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Fears Raised Over Possible Attack on Japan’s Cybersecurity Center

Yomiuri Shimbun file photo
The Prime Minister’s Office in Tokyo

The government’s cybersecurity center said Friday that around 5,000 pieces of data, including personal e-mail addresses, may have been leaked due to unauthorized and unprecedented external access between October and mid-June.

As of Friday, there had been no reports of associated mischief — such as the misuse of personal information — the National Center of Incident Readiness and Strategy for Cybersecurity (NISC) said.

NISC, which was established in 2015 based on the Basic Law on Cybersecurity, serves as a control tower that directs defense against cyberattacks on government institutions.

According to NISC, the e-mail addresses of private companies that communicated with the government body may have been leaked during the period in question.

The issue came to light on June 13, when signs of illegal external access were detected in the system that sends and receives e-mails.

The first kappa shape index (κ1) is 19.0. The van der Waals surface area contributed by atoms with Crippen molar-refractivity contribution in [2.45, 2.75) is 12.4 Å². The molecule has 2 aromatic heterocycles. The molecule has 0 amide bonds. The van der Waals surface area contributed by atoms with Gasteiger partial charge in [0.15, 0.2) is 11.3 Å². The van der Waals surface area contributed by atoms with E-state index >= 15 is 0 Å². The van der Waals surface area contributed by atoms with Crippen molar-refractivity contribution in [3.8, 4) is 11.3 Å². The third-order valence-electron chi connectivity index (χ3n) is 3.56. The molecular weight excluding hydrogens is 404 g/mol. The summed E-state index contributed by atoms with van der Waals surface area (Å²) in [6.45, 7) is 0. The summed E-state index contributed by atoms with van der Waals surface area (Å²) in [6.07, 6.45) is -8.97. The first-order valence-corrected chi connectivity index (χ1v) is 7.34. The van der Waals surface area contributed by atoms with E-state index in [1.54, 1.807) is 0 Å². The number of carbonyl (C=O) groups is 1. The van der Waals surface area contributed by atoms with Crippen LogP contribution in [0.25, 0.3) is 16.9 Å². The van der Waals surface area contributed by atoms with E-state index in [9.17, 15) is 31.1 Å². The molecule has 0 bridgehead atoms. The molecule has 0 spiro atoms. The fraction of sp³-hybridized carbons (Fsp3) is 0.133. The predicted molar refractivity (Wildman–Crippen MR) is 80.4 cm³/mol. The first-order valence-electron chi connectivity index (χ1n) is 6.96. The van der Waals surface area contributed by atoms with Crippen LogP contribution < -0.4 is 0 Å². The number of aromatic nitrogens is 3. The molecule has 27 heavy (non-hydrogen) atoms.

NISC subsequently checked the system’s status, briefly suspended operations and replaced the affected equipment, among other measures. Following confirmation of enhanced system-monitoring, NISC restarted operations. The body has reported the issue to the Personal Information Protection Commission, founded under the Law on the Protection of Personal Information.

NISC says the suspected breach was a “zero-day attack” on a part of the system that had no known vulnerabilities. Such attacks exploit imperfections in a system’s security measures and are said to be difficult to detect.

On Friday, the Japan Meteorological Agency, too, said some of its e-mail data may have been leaked. The agency said the leakages may have occurred because it employs the same type of equipment as NISC, adding that it intended to inform people whose data is suspected of having been compromised.